Besides the technology considerations of video interviewing, we also have the fear factor. Someone is seeing – and recording – our face for as much as an hour. Yikes! Unless you’re a broadcast anchor or a model, who is accustomed to that? It’s enough to make you want to keep your old job!
The good news is there are several ways to check up on your body language and facial expressions before your actual interview. Here are some things to pay attention to:
- Posture: Sit up straight. It’s not just what your Mom told you; it’s important to the image you project as an energetic and interested candidate. Slumping, slouching, or leaning give an impression of less energy, less interest, and less integrity.
- Eye Contact: This is tricky in a video interview because looking the person in the eye means you will appear to be looking down. To look as if you are making eye contact, you must look into the web camera instead of at the person on the screen. Practice this until it feels natural, or at least until you can do it without thinking about it. You don’t have to stare at the camera every second (which can look creepy), but if you look away occasionally, come back to the camera when you make important points.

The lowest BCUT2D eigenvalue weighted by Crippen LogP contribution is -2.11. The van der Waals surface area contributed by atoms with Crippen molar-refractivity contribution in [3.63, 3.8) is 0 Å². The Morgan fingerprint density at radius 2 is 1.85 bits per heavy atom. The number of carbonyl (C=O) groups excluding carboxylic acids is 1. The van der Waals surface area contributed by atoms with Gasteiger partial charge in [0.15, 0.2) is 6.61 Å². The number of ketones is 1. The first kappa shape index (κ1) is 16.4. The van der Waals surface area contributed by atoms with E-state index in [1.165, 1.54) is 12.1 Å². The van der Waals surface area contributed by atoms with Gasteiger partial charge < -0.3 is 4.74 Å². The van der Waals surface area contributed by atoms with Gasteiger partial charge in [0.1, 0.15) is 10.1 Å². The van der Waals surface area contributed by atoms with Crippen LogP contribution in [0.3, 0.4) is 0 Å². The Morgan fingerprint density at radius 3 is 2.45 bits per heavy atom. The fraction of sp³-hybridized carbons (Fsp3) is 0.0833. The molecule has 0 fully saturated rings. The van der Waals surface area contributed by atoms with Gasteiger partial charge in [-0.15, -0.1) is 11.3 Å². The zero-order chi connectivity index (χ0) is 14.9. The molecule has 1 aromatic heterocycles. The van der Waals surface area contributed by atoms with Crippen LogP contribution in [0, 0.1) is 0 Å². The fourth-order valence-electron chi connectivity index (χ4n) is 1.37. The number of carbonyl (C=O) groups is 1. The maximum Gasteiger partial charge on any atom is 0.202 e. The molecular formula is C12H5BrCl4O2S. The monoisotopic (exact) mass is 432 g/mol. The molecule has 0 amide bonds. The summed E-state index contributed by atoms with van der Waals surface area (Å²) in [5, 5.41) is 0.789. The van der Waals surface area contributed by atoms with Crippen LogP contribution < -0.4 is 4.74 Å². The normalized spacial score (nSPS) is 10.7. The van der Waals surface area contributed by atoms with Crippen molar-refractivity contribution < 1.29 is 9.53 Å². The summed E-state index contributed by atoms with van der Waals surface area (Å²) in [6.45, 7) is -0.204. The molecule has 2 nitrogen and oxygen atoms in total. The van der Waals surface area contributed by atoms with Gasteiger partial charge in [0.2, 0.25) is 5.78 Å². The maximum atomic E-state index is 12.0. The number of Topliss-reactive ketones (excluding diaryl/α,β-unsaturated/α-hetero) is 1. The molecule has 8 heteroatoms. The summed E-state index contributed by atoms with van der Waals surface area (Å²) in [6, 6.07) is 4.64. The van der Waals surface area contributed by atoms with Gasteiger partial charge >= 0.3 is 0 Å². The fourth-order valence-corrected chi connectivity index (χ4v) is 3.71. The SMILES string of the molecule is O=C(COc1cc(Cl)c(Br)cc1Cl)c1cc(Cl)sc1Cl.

- Voice: Keep your volume even and your tone professional. Video can be a difficult medium in which to hear well. Don’t make it worse by talking too softly or by shouting.
- Gestures: Practice talking without many gestures. An occasional movement of your head or hand is fine. Too much, and your image (or part of it) may leave the screen, which looks awkward. Practice answering interview questions and record your video session. You will notice your own unconscious movements and be able to remedy them.
If you’re landing interviews but not job offers, contact me today to talk about coaching that can help you interview more effectively.
Image courtesy pat138241 at freedigitalphotos.net.